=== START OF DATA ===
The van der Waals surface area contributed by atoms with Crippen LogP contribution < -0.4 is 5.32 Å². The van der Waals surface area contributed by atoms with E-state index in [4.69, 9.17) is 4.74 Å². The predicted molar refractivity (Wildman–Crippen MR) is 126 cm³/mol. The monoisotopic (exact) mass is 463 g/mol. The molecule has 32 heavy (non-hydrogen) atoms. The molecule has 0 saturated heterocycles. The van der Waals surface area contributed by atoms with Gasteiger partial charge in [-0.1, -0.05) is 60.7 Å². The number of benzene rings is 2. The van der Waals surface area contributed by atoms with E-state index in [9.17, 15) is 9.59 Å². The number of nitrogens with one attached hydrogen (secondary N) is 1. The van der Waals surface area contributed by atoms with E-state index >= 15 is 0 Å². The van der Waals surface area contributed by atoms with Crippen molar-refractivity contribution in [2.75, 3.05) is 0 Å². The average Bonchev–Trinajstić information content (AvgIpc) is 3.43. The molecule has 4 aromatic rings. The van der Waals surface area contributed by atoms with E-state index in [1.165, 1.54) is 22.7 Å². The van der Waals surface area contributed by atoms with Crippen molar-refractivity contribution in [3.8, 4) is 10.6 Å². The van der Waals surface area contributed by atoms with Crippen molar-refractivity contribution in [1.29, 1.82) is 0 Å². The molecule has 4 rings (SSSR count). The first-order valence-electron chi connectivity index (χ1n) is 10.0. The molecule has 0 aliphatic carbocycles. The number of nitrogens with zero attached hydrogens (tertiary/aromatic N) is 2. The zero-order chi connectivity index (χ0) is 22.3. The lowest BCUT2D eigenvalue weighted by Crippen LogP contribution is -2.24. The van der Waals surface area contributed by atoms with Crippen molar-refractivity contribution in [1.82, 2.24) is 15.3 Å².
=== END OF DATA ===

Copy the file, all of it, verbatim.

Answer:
The van der Waals surface area contributed by atoms with Crippen LogP contribution < -0.4 is 5.32 Å². The van der Waals surface area contributed by atoms with E-state index in [4.69, 9.17) is 4.74 Å². The predicted molar refractivity (Wildman–Crippen MR) is 126 cm³/mol. The monoisotopic (exact) mass is 463 g/mol. The molecule has 32 heavy (non-hydrogen) atoms. The molecule has 0 saturated heterocycles. The van der Waals surface area contributed by atoms with Gasteiger partial charge in [-0.1, -0.05) is 60.7 Å². The number of benzene rings is 2. The van der Waals surface area contributed by atoms with E-state index in [9.17, 15) is 9.59 Å². The number of nitrogens with one attached hydrogen (secondary N) is 1. The van der Waals surface area contributed by atoms with E-state index >= 15 is 0 Å². The van der Waals surface area contributed by atoms with Crippen molar-refractivity contribution in [2.75, 3.05) is 0 Å². The average Bonchev–Trinajstić information content (AvgIpc) is 3.43. The molecule has 4 aromatic rings. The van der Waals surface area contributed by atoms with E-state index in [1.165, 1.54) is 22.7 Å². The van der Waals surface area contributed by atoms with Crippen molar-refractivity contribution in [3.8, 4) is 10.6 Å². The van der Waals surface area contributed by atoms with Crippen molar-refractivity contribution in [1.29, 1.82) is 0 Å². The molecule has 4 rings (SSSR count). The first-order valence-electron chi connectivity index (χ1n) is 10.0. The molecule has 0 aliphatic carbocycles. The number of nitrogens with zero attached hydrogens (tertiary/aromatic N) is 2. The zero-order chi connectivity index (χ0) is 22.3. The lowest BCUT2D eigenvalue weighted by Crippen LogP contribution is -2.24. The van der Waals surface area contributed by atoms with Crippen molar-refractivity contribution in [1.82, 2.24) is 15.3 Å².